Article 344

Member States undertake not to submit a dispute concerning the interpretation or application of the Treaties to any method of settlement other than those provided for therein.


The Federal Court of Justice in Germany sought the direction of the European Court of Justice.

Opinion of the Advocate General

The Advocate General dismissed Slovakia’s contentions on the following bases.

First, the arbitration clause does not constitute discrimination on grounds of nationality prohibited by EU law and, therefore, does not infringe Article 18 of the TFEU. While in this instance only Dutch investors are enabled to submit a dispute relating to an investment made in Slovakia to the arbitral tribunal, the investors of most of the other Member States benefit from an equivalent protection on the basis of the BITs which their respective Member States of origin have concluded with Slovakia.

Second, the arbitration system does not fall outside the scope of the preliminary ruling mechanism established by Article 267 of the TFEU on the basis that the arbitral tribunal, constituted on the basis of the disputed clause, is a court or tribunal common to the Netherlands and Slovakia, permitted to request the Court to give a preliminary ruling. That arbitral tribunal derives from binding legal provisions, is part of a permanent arbitration system established by the two Member States concerned, has compulsory jurisdiction to determine investment disputes in the context of inter partes proceedings and takes its decisions with complete independence and impartiality, on the basis of rules of law.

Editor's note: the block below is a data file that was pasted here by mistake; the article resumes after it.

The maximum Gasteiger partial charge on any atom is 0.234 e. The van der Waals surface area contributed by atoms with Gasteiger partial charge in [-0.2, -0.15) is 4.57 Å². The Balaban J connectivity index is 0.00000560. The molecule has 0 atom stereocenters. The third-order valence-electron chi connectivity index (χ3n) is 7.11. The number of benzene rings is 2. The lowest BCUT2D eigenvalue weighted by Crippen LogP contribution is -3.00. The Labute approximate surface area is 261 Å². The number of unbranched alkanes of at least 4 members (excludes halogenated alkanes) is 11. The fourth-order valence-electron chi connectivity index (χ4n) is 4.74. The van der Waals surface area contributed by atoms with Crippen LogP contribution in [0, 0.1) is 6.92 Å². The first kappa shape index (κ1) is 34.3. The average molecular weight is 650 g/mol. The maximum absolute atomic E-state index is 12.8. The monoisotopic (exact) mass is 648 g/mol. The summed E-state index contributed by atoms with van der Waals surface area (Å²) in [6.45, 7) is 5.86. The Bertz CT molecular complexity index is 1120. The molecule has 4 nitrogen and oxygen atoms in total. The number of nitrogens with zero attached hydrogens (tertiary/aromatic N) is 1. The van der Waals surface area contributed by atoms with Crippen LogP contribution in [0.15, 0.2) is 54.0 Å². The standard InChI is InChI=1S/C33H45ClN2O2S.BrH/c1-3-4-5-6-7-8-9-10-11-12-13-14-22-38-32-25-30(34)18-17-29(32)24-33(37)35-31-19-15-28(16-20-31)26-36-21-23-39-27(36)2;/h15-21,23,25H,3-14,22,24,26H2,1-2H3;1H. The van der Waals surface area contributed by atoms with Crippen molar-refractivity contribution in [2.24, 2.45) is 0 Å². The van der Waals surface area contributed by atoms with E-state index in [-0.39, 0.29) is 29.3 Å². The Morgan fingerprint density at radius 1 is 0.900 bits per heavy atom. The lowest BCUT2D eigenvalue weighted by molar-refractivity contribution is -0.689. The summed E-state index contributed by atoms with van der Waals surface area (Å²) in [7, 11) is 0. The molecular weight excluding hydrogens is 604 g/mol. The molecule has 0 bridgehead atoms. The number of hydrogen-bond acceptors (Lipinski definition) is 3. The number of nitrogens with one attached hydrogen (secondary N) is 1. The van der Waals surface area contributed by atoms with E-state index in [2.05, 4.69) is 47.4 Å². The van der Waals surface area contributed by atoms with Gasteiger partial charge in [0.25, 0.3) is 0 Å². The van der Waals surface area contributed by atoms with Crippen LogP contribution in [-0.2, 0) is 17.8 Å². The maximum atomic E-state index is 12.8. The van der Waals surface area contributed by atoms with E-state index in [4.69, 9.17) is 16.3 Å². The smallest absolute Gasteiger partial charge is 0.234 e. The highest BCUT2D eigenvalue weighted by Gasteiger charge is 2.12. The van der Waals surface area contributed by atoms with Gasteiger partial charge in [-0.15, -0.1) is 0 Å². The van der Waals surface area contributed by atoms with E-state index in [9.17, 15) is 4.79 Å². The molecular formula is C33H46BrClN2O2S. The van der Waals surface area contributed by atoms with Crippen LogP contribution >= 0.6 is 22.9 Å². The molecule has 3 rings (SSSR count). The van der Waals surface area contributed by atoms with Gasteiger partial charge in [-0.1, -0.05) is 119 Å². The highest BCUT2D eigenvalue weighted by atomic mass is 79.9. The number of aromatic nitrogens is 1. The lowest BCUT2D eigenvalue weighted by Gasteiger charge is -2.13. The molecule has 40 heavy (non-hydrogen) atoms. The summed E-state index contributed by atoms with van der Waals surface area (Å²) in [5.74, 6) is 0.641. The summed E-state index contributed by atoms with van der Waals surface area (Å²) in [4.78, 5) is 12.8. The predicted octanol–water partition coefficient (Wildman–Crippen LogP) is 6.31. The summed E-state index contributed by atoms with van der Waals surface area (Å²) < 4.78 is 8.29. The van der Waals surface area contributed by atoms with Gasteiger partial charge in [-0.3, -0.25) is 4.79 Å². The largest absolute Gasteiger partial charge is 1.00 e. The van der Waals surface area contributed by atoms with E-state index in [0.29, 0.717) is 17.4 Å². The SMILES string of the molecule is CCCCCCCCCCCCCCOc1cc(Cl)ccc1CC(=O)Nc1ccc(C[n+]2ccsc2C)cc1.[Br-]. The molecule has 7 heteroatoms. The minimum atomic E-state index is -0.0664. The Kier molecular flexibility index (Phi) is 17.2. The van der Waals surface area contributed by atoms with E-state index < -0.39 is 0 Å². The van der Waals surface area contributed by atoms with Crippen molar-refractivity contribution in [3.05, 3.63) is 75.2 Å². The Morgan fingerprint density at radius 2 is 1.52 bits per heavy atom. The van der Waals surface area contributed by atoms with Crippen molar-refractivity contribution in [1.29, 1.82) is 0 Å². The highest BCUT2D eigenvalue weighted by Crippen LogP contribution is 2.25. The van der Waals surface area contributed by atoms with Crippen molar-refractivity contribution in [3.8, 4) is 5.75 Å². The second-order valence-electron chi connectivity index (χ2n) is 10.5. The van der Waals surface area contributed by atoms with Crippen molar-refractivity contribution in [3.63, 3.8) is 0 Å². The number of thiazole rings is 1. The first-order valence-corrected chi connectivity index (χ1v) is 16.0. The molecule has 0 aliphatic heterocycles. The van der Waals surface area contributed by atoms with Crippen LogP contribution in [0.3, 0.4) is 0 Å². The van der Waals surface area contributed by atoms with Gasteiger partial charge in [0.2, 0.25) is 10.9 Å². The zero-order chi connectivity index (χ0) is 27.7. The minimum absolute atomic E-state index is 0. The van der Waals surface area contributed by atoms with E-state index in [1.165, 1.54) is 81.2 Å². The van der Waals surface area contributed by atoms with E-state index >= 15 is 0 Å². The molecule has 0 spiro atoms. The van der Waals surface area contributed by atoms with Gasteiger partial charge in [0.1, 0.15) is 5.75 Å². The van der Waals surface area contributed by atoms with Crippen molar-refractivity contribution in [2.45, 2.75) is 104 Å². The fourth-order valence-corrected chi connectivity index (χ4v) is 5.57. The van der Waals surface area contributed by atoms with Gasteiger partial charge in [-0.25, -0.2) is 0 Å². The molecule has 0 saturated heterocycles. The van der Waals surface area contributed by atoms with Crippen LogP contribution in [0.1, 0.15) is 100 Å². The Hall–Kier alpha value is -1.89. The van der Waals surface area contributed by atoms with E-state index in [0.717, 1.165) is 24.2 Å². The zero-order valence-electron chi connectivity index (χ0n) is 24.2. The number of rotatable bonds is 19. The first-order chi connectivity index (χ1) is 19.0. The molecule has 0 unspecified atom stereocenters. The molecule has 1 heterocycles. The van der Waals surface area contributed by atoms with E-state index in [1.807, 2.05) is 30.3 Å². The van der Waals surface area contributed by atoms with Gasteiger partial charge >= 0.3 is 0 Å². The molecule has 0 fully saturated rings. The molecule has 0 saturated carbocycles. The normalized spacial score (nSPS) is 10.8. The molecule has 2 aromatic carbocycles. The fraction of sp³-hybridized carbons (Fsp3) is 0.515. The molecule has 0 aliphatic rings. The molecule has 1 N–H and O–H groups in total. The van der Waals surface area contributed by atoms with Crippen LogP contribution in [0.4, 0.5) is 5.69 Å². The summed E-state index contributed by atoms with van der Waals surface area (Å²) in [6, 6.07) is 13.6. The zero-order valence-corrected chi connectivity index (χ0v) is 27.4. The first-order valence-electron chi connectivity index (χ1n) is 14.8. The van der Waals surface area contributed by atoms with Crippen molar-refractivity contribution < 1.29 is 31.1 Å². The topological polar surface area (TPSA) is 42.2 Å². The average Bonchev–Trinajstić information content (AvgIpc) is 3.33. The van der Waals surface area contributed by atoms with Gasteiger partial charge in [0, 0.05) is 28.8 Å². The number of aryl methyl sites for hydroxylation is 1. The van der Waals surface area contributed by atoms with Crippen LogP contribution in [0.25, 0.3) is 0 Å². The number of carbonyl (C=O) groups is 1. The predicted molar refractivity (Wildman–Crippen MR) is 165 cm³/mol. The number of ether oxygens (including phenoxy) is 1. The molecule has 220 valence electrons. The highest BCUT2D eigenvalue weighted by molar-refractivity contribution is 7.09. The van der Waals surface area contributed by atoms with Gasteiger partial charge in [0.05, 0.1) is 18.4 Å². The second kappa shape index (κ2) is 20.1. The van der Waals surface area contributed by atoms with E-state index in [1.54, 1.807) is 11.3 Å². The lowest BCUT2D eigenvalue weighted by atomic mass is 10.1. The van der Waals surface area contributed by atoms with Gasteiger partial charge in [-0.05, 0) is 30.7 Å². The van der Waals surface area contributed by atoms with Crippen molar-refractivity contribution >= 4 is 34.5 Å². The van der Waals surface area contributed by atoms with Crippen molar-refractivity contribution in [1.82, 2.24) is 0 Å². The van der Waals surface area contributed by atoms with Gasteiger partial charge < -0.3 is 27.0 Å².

Third, the system of arbitration cannot undermine either Article 344 of the TFEU, which requires the Member States to submit a dispute concerning the interpretation or application of the Treaties to a method of settlement provided for therein, or the allocation of powers determined by the Treaties and, accordingly, the autonomy of the EU legal system. Further, the requirement provided for in Article 344 of the TFEU applies only to disputes between Member States or between Member States and the Union, and not between an investor and a Member State.


The Advocate General was of the view that the arbitration clause did not undermine the TFEU or the autonomy of the EU legal system.


The Opinion, particularly if followed by the European Court of Justice, is a blow to the European Commission, whose view that intra-EU bilateral investment treaties are outdated and incompatible with EU law is well-known.

The Commission participated in the case in support of Slovakia’s position. It submitted that EU law offers investors, in particular through fundamental freedoms and the Charter of Fundamental Rights of the European Union, full protection in the field of investments.

In dismissing the Commission’s arguments, the Advocate General commented that the scope of the BIT at issue was wider than that of the TFEU and the guarantees of the protection of investments introduced by the BIT were different from those afforded in EU law, without being incompatible.